Clean Water Report Card for California

Half of California's Major Industrial Facilities Lack Current Water Pollution Permits

Half of major industrial water polluters in California are operating with expired pollution permits, according to an analysis of clean water enforcement data by Environmental Working Group (EWG) and Friends of the Earth (FOE). Facilities operating under expired permits include most of the state’s oil refineries and a number of power plants that are dumping a toxic soup of chemicals into the ocean, bays and rivers, including dioxin, lead, mercury, cyanide, arsenic and PCBs.

Analysis of all U.S. Clean Water Act National Pollution Discharge Elimination System (NPDES) permits for major industrial facilities in California shows that 49 percent of the permits (26 of 53) are expired as of June 2000 and 43 percent (23 of 53) have been expired for at least six months. (Table 1)

Table 1. Half of the water pollution permits for major California industries are expired

Facility Operator City Discharge Permit Expired
Diablo Canyon Power Plant Pacific Gas & Electric Avila Beach Pacific Ocean 01-Jul-95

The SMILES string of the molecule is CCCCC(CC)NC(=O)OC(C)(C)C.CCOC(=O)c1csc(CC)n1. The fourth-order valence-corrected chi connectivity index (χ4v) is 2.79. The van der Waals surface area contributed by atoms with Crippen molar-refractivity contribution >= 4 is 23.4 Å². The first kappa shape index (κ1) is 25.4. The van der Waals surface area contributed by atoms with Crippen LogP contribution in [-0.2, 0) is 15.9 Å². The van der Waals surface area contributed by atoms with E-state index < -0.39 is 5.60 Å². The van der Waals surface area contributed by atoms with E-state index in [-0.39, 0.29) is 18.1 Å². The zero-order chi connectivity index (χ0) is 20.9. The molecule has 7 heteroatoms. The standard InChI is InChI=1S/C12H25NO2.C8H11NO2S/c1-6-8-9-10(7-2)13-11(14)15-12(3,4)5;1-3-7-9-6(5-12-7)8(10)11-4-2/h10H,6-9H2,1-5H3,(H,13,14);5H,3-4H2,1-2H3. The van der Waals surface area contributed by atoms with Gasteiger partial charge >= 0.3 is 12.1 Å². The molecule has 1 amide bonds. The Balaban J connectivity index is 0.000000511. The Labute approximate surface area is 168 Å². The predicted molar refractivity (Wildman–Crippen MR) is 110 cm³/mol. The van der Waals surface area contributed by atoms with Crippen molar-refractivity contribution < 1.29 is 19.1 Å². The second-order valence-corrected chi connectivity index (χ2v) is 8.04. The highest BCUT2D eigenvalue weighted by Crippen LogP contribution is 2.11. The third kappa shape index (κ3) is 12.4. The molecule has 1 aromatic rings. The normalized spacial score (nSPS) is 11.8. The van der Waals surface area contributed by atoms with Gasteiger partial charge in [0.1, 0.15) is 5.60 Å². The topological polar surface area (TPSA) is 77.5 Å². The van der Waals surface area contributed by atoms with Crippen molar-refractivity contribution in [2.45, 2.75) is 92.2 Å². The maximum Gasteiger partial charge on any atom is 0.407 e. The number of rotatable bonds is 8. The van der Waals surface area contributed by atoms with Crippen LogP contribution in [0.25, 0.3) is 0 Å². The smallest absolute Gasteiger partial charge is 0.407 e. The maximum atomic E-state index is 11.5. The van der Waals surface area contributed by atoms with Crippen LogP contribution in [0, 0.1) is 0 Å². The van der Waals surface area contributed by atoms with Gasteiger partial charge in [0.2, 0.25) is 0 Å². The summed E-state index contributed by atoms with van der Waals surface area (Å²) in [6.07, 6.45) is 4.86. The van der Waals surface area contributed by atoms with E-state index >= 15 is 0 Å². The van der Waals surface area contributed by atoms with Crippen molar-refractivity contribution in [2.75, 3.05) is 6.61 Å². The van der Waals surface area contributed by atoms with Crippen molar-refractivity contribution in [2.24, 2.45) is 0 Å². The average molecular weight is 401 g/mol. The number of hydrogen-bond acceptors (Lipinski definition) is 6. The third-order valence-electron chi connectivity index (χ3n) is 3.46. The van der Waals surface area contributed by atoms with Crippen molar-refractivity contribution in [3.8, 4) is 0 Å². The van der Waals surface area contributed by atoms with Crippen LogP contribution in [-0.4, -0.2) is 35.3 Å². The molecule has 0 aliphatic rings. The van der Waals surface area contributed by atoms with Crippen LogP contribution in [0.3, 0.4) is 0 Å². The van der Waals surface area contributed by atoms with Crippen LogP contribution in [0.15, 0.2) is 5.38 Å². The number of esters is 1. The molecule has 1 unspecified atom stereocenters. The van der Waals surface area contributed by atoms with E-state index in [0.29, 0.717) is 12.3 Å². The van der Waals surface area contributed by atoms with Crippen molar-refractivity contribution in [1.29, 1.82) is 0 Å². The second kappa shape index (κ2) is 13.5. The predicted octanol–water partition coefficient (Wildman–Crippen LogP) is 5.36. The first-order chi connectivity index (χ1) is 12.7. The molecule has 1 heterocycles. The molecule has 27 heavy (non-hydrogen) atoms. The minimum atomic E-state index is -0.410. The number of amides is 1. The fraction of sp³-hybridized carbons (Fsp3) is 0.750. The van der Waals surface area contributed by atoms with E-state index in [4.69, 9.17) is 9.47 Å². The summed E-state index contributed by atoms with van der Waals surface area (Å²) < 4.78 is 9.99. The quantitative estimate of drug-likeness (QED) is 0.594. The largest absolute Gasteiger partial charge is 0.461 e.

Richmond Refinery Chevron Products Richmond San Pablo Bay 16-Sep-97
Torrance Refinery Mobil Oil Corp Torrance Dominguez Channel 25-Jan-98
Los Angeles Refinery Tosco Corp Wilmington Los Angeles Harbor 10-Mar-98
Offshore Platform Irene Torch Operating Co. N/A Pacific Ocean 30-Jun-98
Beta Unit (Off shore Plat.) Shell Western E & P N/A Pacific Ocean 31-Jul-98
Watson Refinery Arco Petroleum Carson Dominguez Channel 10-Aug-98
USS POSCO USS POSCO Pittsburg Suisun Bay 15-Sep-98
AES Generating Station AES Hunt. Beach, LLC Huntington Beach Pacific Ocean 01-Oct-98
Offshore Platform Gail VENCO, Inc N/A Pacific Ocean 03-Nov-98
Offshore Platform Grace VENCO, Inc N/A S. Barbara Channel 03-Nov-98
Carson Plant Shell Oil Products Carson Dominguez Channel 10-Nov-98
Heinz Pet Products Heinz Pet Products Div. San Pedro Los Angeles Harbor 10-Apr-99
Antioch Facility Du Pont Antioch San Joaquin River 01-May-99
Samoa Pulpmill Louisiana Pacific Samoa Pacific Ocean 23-Jun-99
Dow Chemical Dow Chemical Co. Pittsburg Suisun Bay 19-Oct-99
Long Beach Gen. Station Long Beach Gen., LLC Long Beach Long Beach Harbor 10-Nov-99